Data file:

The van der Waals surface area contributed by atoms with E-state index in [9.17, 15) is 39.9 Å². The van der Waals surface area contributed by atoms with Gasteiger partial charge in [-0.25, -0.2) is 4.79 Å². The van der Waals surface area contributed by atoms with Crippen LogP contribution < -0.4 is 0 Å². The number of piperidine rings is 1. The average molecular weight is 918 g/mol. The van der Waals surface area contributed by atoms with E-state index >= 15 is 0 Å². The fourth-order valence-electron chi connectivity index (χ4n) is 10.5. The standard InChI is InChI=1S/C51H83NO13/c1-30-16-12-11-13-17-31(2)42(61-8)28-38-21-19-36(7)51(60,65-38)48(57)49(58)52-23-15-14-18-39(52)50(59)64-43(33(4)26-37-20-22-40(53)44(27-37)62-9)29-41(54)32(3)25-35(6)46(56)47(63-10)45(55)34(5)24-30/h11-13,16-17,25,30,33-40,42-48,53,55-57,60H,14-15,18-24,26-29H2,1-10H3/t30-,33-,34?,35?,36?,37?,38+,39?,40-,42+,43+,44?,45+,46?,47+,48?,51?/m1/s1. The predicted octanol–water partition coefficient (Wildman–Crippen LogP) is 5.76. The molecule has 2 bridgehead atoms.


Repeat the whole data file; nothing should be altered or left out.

The van der Waals surface area contributed by atoms with E-state index in [9.17, 15) is 39.9 Å². The van der Waals surface area contributed by atoms with Gasteiger partial charge in [-0.25, -0.2) is 4.79 Å². The van der Waals surface area contributed by atoms with Crippen LogP contribution < -0.4 is 0 Å². The number of piperidine rings is 1. The average molecular weight is 918 g/mol. The van der Waals surface area contributed by atoms with E-state index >= 15 is 0 Å². The fourth-order valence-electron chi connectivity index (χ4n) is 10.5. The standard InChI is InChI=1S/C51H83NO13/c1-30-16-12-11-13-17-31(2)42(61-8)28-38-21-19-36(7)51(60,65-38)48(57)49(58)52-23-15-14-18-39(52)50(59)64-43(33(4)26-37-20-22-40(53)44(27-37)62-9)29-41(54)32(3)25-35(6)46(56)47(63-10)45(55)34(5)24-30/h11-13,16-17,25,30,33-40,42-48,53,55-57,60H,14-15,18-24,26-29H2,1-10H3/t30-,33-,34?,35?,36?,37?,38+,39?,40-,42+,43+,44?,45+,46?,47+,48?,51?/m1/s1. The predicted octanol–water partition coefficient (Wildman–Crippen LogP) is 5.76. The molecule has 2 bridgehead atoms.